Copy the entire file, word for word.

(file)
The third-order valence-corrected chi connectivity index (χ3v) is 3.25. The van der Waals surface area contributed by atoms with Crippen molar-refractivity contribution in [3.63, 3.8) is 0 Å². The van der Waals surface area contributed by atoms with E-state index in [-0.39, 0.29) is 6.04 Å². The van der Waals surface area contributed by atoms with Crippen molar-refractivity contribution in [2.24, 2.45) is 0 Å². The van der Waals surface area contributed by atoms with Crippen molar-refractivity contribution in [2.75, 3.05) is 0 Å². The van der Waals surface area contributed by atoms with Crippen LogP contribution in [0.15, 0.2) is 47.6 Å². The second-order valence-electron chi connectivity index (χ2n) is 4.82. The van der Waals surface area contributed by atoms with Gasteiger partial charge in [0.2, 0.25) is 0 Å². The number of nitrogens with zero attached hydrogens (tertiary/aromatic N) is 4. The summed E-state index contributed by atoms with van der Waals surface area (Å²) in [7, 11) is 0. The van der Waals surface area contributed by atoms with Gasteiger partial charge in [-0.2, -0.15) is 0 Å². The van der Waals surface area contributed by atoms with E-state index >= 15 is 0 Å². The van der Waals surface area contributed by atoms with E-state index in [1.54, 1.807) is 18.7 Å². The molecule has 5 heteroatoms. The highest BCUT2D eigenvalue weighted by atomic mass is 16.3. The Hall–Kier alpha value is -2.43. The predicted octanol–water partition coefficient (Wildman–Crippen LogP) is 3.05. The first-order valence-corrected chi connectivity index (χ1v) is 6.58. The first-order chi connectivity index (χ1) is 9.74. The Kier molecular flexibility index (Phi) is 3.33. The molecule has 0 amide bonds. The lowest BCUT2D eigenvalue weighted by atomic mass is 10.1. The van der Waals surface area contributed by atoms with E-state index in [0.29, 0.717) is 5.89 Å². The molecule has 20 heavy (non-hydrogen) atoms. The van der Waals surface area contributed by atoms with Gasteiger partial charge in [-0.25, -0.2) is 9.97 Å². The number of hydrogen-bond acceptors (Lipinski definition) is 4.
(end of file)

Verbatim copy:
The third-order valence-corrected chi connectivity index (χ3v) is 3.25. The van der Waals surface area contributed by atoms with Crippen molar-refractivity contribution in [3.63, 3.8) is 0 Å². The van der Waals surface area contributed by atoms with E-state index in [-0.39, 0.29) is 6.04 Å². The van der Waals surface area contributed by atoms with Crippen molar-refractivity contribution in [2.24, 2.45) is 0 Å². The van der Waals surface area contributed by atoms with Crippen molar-refractivity contribution in [2.75, 3.05) is 0 Å². The van der Waals surface area contributed by atoms with Crippen LogP contribution in [0.15, 0.2) is 47.6 Å². The second-order valence-electron chi connectivity index (χ2n) is 4.82. The van der Waals surface area contributed by atoms with Gasteiger partial charge in [0.2, 0.25) is 0 Å². The number of nitrogens with zero attached hydrogens (tertiary/aromatic N) is 4. The summed E-state index contributed by atoms with van der Waals surface area (Å²) in [7, 11) is 0. The van der Waals surface area contributed by atoms with Gasteiger partial charge in [-0.2, -0.15) is 0 Å². The van der Waals surface area contributed by atoms with E-state index >= 15 is 0 Å². The van der Waals surface area contributed by atoms with E-state index in [1.54, 1.807) is 18.7 Å². The molecule has 5 heteroatoms. The highest BCUT2D eigenvalue weighted by atomic mass is 16.3. The Hall–Kier alpha value is -2.43. The predicted octanol–water partition coefficient (Wildman–Crippen LogP) is 3.05. The first-order valence-corrected chi connectivity index (χ1v) is 6.58. The first-order chi connectivity index (χ1) is 9.74. The Kier molecular flexibility index (Phi) is 3.33. The molecule has 0 amide bonds. The lowest BCUT2D eigenvalue weighted by atomic mass is 10.1. The van der Waals surface area contributed by atoms with E-state index in [0.29, 0.717) is 5.89 Å². The molecule has 20 heavy (non-hydrogen) atoms. The van der Waals surface area contributed by atoms with Gasteiger partial charge in [-0.25, -0.2) is 9.97 Å². The number of hydrogen-bond acceptors (Lipinski definition) is 4.